If you answered behind the center of mass, then you are absolutely correct. Having the center of pressure below the center of mass ensures that the rocket is in a stable equilibrium in flight. Any deviations from the velocity vector will be cancelled out by the aerodynamic forces, and the rocket will keep flying in a straight line even if no attempt is made to control it. Conversely, having the center of pressure in front of the center of mass would mean that the rocket is in an unstable equilibrium during straight flight. Here, any deviations would be amplified by aerodynamic forces, which means that the vehicle will have to constantly exercise active attitude control to stop itself from flipping over.

It is important to note here that it will neither be possible nor necessary to actually have the center of pressure behind the center of mass of the rocket in every case and at all times. Flying along its velocity vector, the rocket is in an (although unstable) equilibrium, and so as long as its control systems can produce enough torque to counteract the force pulling it around at small angles of attack, it will be quite safe to have the center of pressure in front of the center of mass. In fact, it is often not worth it to add fins because of the added mass and drag, and so most modern rockets forgo fins for more advanced control systems that ensure that above problem never actually shows up.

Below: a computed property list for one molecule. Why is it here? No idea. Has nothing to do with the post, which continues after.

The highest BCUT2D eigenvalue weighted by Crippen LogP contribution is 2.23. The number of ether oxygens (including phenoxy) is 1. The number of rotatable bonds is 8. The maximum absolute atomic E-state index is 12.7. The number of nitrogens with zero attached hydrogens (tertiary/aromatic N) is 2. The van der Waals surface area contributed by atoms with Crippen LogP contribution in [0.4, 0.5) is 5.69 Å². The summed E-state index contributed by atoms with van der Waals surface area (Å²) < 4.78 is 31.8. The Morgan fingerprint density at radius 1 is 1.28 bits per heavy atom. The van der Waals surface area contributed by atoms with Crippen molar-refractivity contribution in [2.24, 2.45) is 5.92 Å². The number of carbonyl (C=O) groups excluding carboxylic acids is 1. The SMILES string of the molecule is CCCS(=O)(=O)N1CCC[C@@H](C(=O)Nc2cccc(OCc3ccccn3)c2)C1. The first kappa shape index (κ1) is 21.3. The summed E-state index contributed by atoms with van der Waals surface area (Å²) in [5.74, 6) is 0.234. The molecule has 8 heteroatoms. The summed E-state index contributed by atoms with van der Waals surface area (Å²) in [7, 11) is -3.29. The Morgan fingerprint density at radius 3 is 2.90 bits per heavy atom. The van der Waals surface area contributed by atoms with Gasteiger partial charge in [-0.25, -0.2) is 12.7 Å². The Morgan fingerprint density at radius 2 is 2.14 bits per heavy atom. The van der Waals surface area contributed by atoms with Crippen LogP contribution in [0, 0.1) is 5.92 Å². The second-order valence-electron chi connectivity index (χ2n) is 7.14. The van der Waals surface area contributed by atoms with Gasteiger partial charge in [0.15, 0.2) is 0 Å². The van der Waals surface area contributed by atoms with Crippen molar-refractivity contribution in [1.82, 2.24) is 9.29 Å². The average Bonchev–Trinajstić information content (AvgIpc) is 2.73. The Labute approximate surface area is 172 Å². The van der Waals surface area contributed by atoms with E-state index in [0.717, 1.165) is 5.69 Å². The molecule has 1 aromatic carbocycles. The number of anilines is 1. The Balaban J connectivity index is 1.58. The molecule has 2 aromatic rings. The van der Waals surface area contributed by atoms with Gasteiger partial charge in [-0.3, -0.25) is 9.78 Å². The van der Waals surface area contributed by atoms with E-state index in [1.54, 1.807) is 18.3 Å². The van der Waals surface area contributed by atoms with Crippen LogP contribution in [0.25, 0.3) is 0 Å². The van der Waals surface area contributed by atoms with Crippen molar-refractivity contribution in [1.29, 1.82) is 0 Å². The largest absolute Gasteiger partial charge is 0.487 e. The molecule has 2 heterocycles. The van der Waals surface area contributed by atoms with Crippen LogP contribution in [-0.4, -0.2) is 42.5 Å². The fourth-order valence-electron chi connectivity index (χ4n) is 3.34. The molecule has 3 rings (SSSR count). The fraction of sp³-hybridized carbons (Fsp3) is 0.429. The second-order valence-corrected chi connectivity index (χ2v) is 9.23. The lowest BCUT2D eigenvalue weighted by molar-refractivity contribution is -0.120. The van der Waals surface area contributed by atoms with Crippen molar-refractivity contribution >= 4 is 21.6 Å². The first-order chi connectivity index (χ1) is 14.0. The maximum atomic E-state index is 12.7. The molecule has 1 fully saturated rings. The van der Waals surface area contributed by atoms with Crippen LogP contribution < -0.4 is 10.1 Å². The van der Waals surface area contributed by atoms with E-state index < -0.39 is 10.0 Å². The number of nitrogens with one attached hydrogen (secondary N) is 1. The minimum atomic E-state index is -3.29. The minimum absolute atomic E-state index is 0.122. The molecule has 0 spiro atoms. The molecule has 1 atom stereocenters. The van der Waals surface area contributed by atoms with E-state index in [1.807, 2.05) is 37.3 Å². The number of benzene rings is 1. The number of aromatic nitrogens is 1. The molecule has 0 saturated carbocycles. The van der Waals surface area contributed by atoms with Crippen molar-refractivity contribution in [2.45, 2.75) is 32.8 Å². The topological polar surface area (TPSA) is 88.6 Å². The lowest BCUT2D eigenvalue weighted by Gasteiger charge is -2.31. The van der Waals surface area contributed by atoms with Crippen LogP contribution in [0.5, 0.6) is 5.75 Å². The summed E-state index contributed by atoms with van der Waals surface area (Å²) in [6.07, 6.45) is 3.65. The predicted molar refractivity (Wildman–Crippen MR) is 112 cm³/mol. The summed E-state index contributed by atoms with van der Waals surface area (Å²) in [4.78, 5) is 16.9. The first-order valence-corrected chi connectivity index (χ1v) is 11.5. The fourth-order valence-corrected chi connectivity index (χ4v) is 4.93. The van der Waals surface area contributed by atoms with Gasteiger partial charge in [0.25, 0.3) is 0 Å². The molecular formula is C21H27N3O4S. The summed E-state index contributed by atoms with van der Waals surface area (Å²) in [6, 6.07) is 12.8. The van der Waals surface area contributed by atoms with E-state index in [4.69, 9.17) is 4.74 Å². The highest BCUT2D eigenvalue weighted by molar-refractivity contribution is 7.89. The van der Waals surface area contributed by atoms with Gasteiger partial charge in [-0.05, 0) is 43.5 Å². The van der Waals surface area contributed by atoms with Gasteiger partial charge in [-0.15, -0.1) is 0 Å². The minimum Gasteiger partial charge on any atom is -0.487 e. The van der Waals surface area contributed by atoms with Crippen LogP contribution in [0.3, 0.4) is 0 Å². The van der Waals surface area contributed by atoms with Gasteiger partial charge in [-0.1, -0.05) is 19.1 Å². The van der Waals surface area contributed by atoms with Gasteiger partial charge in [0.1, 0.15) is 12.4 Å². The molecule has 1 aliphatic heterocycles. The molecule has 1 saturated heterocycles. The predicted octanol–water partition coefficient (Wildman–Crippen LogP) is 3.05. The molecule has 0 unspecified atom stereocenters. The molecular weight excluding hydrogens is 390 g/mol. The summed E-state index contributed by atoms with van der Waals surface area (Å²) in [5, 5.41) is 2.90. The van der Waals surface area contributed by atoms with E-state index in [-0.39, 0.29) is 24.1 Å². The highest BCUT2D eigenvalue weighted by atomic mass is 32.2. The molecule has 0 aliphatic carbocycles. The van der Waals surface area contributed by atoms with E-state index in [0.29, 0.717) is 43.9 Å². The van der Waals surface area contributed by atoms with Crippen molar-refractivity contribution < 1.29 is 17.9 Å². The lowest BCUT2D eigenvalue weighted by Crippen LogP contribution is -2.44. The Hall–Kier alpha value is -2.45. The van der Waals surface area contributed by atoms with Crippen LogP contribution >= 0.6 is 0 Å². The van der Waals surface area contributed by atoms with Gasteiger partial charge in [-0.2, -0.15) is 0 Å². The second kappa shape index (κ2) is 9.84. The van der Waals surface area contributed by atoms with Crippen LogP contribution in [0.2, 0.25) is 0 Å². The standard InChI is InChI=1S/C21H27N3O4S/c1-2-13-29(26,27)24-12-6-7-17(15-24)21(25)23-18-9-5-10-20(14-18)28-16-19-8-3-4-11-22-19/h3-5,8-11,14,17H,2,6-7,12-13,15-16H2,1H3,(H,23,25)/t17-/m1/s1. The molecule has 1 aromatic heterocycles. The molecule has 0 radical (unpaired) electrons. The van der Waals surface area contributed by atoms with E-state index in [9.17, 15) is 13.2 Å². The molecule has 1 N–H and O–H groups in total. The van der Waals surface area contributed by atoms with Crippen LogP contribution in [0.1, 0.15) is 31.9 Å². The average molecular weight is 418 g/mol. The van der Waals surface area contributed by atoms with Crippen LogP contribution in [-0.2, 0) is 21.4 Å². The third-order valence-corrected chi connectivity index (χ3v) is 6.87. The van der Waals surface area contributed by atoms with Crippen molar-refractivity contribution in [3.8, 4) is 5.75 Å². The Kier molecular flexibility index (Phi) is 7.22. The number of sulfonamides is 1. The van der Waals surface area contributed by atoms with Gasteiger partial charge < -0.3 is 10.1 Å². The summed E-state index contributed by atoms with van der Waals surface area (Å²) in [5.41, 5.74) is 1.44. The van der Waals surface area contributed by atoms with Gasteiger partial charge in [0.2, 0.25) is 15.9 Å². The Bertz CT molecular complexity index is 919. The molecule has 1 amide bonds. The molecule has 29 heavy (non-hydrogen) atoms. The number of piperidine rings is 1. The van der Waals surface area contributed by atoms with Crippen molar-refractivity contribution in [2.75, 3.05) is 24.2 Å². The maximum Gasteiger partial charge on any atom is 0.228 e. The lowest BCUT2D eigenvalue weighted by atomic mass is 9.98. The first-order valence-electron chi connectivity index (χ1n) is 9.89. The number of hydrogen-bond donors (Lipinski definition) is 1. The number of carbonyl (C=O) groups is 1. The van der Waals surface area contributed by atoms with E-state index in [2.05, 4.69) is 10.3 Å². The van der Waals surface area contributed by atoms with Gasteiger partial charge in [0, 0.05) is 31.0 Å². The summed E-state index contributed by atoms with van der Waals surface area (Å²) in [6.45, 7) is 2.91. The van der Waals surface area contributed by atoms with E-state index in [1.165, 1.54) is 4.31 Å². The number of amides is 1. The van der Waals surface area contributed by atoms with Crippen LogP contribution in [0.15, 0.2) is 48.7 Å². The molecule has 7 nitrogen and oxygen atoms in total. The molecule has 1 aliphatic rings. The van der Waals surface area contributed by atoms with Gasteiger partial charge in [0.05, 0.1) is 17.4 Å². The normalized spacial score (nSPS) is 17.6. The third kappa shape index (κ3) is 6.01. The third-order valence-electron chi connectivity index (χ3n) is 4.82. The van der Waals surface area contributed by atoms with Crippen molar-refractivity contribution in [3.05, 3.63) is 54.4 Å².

Ah that’s hot

Although the atmosphere is quite prohibitive when it comes to launching spacecraft, the opposite is true for returning spacecraft to the Earth. The air provides a nice, squishy medium for the vehicle to decelerate in without requiring fuel, and it allows the use of parachutes for landing, which again greatly simplifies the process and saves on mass. This however isn’t as easy as it sounds; an orbiting spacecraft has six times more energy as compared to an equivalent mass of TNT, all of which needs to be shed away in order to land safely. And since you can only convert the energy into another form (in this case into thermal energy), the heat generated during re-entry is enough to turn a solid block of steel into molten lava several times over.

Diagram showing the separation between the skin of the spacecraft and the superheated shock front

Contrary to popular belief, heating during re-entry is not actually caused by friction. In fact, the spacecraft is travelling at such high velocities during re-entry that air molecules simply don’t have enough time to get out of the way. This causes a shock wave to form in front of the spacecraft, where air molecules are being rapidly accelerated to match the velocity of the spacecraft and being compressed to extremely high pressures, and by extension temperatures. Much of the heating that the spacecraft experiences is from this shock front, but as it isn’t in contact with the skin, only a fraction of the generated heat is transferred to the spacecraft. However, enough heat is still absorbed to raise the temperature of the skin to thousands of degrees Celsius, hot enough to melt even the most heat resistant materials available to us.